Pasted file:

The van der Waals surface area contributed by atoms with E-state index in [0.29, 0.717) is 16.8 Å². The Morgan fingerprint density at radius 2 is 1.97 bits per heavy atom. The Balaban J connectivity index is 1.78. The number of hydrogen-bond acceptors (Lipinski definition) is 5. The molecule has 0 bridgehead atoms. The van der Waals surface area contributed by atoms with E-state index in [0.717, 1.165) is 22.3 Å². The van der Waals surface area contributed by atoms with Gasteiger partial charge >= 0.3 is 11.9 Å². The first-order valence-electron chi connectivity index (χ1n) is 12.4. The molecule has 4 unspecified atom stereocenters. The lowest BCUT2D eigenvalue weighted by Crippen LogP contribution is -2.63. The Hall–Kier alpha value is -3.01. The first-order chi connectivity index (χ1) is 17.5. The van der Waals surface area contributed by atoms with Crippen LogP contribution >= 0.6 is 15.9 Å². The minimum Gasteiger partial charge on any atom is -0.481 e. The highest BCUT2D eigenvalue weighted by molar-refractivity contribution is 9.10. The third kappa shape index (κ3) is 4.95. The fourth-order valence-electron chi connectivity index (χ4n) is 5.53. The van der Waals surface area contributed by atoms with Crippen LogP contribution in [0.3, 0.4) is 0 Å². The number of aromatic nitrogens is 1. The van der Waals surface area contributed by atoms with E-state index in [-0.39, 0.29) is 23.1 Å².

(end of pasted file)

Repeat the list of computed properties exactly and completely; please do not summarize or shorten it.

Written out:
The van der Waals surface area contributed by atoms with E-state index in [0.29, 0.717) is 16.8 Å². The Morgan fingerprint density at radius 2 is 1.97 bits per heavy atom. The Balaban J connectivity index is 1.78. The number of hydrogen-bond acceptors (Lipinski definition) is 5. The molecule has 0 bridgehead atoms. The van der Waals surface area contributed by atoms with E-state index in [0.717, 1.165) is 22.3 Å². The van der Waals surface area contributed by atoms with Gasteiger partial charge >= 0.3 is 11.9 Å². The first-order valence-electron chi connectivity index (χ1n) is 12.4. The molecule has 4 unspecified atom stereocenters. The lowest BCUT2D eigenvalue weighted by Crippen LogP contribution is -2.63. The Hall–Kier alpha value is -3.01. The first-order chi connectivity index (χ1) is 17.5. The van der Waals surface area contributed by atoms with Crippen LogP contribution >= 0.6 is 15.9 Å². The minimum Gasteiger partial charge on any atom is -0.481 e. The highest BCUT2D eigenvalue weighted by molar-refractivity contribution is 9.10. The third kappa shape index (κ3) is 4.95. The fourth-order valence-electron chi connectivity index (χ4n) is 5.53. The van der Waals surface area contributed by atoms with Crippen LogP contribution in [0.3, 0.4) is 0 Å². The number of aromatic nitrogens is 1. The van der Waals surface area contributed by atoms with E-state index in [-0.39, 0.29) is 23.1 Å².